Feb 8, 2023 - Politics

Stephen Richer and Adrian Fontes to talk AZ election reforms

Side by side photos of two men speaking.

Photo: Kevin Dietsch/Getty Images (Richer), Rebecca Noble/Bloomberg via Getty Images (Fontes)

Democratic Secretary of State Adrian Fontes and Republican Maricopa County Recorder Stephen Richer will host a Wednesday discussion on whether and how to change the way Arizonans vote and conduct elections.

What's happening: Fontes and Richer will talk at Valley Bar in downtown Phoenix at 6:30pm for a discussion on one of the hottest topics in state politics — the election system.

  • ABC15 reporter Garrett Archer — a former election official and campaign operative known to the political world and his Twitter followers as the "Data Guru" — will moderate.

Context: After two consecutive elections plagued by prolonged counts, errors, conspiracy theories and bogus fraud allegations, many politicians are proposing significant changes to election laws.

  • Printer problems at many voting centers in Maricopa County on Election Day 2022 spurred delays and widespread concern as tabulation machines repeatedly rejected ballots.
  • Some critics argue the biggest problem is delays caused by voters who drop off early ballots on Election Day. They point to examples in 2018, 2020 and 2022 when it's taken a long time to name winners in high-profile races.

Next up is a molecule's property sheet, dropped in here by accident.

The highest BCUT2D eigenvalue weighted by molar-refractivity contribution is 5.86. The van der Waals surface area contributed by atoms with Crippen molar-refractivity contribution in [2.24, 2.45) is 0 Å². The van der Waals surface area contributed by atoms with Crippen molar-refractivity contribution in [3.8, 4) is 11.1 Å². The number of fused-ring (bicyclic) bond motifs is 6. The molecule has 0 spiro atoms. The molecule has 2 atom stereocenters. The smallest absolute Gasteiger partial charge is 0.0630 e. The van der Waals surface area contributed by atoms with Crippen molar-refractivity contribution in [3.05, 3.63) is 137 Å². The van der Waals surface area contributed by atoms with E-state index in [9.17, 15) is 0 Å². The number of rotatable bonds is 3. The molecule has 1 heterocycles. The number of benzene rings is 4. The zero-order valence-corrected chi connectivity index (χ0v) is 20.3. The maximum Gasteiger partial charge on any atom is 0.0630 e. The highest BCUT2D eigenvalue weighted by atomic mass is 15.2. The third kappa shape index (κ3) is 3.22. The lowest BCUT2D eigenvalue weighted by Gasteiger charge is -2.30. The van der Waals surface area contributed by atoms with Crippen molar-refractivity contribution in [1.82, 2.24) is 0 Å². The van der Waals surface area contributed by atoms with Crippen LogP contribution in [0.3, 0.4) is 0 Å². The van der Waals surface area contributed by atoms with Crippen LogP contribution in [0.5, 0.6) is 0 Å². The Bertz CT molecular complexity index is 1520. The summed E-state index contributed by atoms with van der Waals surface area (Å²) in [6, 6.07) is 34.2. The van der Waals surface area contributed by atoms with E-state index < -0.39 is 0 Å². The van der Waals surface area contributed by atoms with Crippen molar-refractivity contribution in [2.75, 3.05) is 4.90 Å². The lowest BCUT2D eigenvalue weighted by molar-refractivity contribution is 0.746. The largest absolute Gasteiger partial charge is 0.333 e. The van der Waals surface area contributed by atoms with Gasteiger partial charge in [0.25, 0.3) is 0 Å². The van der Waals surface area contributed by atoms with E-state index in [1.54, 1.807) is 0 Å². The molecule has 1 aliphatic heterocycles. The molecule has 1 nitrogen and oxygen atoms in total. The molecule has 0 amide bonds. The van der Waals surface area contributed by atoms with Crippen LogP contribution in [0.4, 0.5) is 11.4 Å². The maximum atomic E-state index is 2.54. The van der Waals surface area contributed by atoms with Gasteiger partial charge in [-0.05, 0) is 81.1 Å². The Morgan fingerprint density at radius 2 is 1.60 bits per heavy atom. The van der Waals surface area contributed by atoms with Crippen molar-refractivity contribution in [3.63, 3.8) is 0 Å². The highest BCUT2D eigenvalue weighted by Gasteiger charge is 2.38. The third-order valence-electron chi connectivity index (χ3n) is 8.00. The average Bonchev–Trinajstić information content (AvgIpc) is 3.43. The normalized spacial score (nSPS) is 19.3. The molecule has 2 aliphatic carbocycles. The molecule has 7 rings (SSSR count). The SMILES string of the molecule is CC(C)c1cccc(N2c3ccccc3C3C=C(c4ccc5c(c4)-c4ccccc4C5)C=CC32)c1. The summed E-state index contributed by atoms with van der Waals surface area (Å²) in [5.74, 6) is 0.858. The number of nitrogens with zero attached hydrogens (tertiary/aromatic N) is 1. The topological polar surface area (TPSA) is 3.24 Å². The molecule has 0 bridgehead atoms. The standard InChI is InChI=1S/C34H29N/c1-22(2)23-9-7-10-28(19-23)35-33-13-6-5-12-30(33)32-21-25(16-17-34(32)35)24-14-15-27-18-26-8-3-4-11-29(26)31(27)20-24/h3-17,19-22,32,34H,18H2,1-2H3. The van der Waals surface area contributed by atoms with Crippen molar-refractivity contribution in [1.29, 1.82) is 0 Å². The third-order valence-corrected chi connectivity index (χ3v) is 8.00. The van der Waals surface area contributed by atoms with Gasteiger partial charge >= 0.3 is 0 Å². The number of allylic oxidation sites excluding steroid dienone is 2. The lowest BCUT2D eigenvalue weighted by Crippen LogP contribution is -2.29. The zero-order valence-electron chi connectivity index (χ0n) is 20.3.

Yes, but: Other recent complaints about Arizona's elections are more far-fetched.

  • Former President Trump and many local supporters falsely claimed the 2020 election was rigged against him.
  • Some Republicans promoted similarly baseless claims in response to GOP losses, particularly Kari Lake in the gubernatorial race and Abraham Hamadeh in the race for attorney general.

What they're saying: "I'm really looking forward to this friendly exchange of ideas with my colleague @stephen_richer," Fontes tweeted last month. "We don't agree on everything but having smart, civil, and informative conversations about improving our systems is what makes our democracy stronger."

Because officials can't begin verifying or counting "late early" ballots — those dropped off in person on Election Day — until after the election, debate swirled over how and whether to reform the system.

  • Richer issued a set of policy proposals last month, including options for late early ballots, such as banning them or requiring voters to cast them in the same manner as standard ballots. He's said the simplest solution would be to ban Election Day drop-offs, which Fontes opposes.

The intrigue: With Republicans in control of the Legislature and Democrat Katie Hobbs — Arizona's former secretary of state — in the governor's office, any election reforms will need bipartisan support.

  • That effectively eliminates GOP proposals like abolishing early voting and machine counting.
  • Hobbs told Axios Phoenix in December she's open to requiring voters to show IDs when they drop early ballots so they can be counted like other Election Day ballots.

Catch up quick: Fontes and Richer are former rivals who now occupy the two most prominent election-related positions in Arizona, and are united in fending off false claims of rigging that arose after Trump's 2020 defeat.

  • Fontes was elected Maricopa County recorder in 2016, and Richer defeated him in his reelection bid four years later.

Of note: Valley Bar is famous for its menu of cocktails named after local politicians, so you can order The Adrian Fontes or the Richer Daiquiri while you listen to the debate.


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